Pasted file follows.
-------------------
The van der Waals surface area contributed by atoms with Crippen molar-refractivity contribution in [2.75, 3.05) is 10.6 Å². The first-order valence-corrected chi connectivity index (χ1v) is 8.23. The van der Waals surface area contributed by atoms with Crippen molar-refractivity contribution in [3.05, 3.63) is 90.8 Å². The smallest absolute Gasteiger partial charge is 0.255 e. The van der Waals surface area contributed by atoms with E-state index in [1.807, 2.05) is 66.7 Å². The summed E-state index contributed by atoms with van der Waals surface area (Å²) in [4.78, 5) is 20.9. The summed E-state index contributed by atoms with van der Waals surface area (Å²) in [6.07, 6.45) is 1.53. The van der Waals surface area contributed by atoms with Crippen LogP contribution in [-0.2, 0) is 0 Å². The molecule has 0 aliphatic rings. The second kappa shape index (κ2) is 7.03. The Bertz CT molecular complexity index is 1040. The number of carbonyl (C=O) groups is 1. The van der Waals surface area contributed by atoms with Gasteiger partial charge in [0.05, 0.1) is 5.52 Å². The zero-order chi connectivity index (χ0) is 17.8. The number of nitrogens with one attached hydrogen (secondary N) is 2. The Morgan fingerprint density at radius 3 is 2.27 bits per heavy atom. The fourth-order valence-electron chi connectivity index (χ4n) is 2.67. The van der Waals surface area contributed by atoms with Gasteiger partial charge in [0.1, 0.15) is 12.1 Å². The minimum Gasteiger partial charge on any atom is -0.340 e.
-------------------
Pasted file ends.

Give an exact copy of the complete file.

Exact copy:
The van der Waals surface area contributed by atoms with Crippen molar-refractivity contribution in [2.75, 3.05) is 10.6 Å². The first-order valence-corrected chi connectivity index (χ1v) is 8.23. The van der Waals surface area contributed by atoms with Crippen molar-refractivity contribution in [3.05, 3.63) is 90.8 Å². The smallest absolute Gasteiger partial charge is 0.255 e. The van der Waals surface area contributed by atoms with E-state index in [1.807, 2.05) is 66.7 Å². The summed E-state index contributed by atoms with van der Waals surface area (Å²) in [4.78, 5) is 20.9. The summed E-state index contributed by atoms with van der Waals surface area (Å²) in [6.07, 6.45) is 1.53. The van der Waals surface area contributed by atoms with Crippen LogP contribution in [-0.2, 0) is 0 Å². The molecule has 0 aliphatic rings. The second kappa shape index (κ2) is 7.03. The Bertz CT molecular complexity index is 1040. The number of carbonyl (C=O) groups is 1. The van der Waals surface area contributed by atoms with Gasteiger partial charge in [0.05, 0.1) is 5.52 Å². The zero-order chi connectivity index (χ0) is 17.8. The number of nitrogens with one attached hydrogen (secondary N) is 2. The Morgan fingerprint density at radius 3 is 2.27 bits per heavy atom. The fourth-order valence-electron chi connectivity index (χ4n) is 2.67. The van der Waals surface area contributed by atoms with Gasteiger partial charge in [0.1, 0.15) is 12.1 Å². The minimum Gasteiger partial charge on any atom is -0.340 e.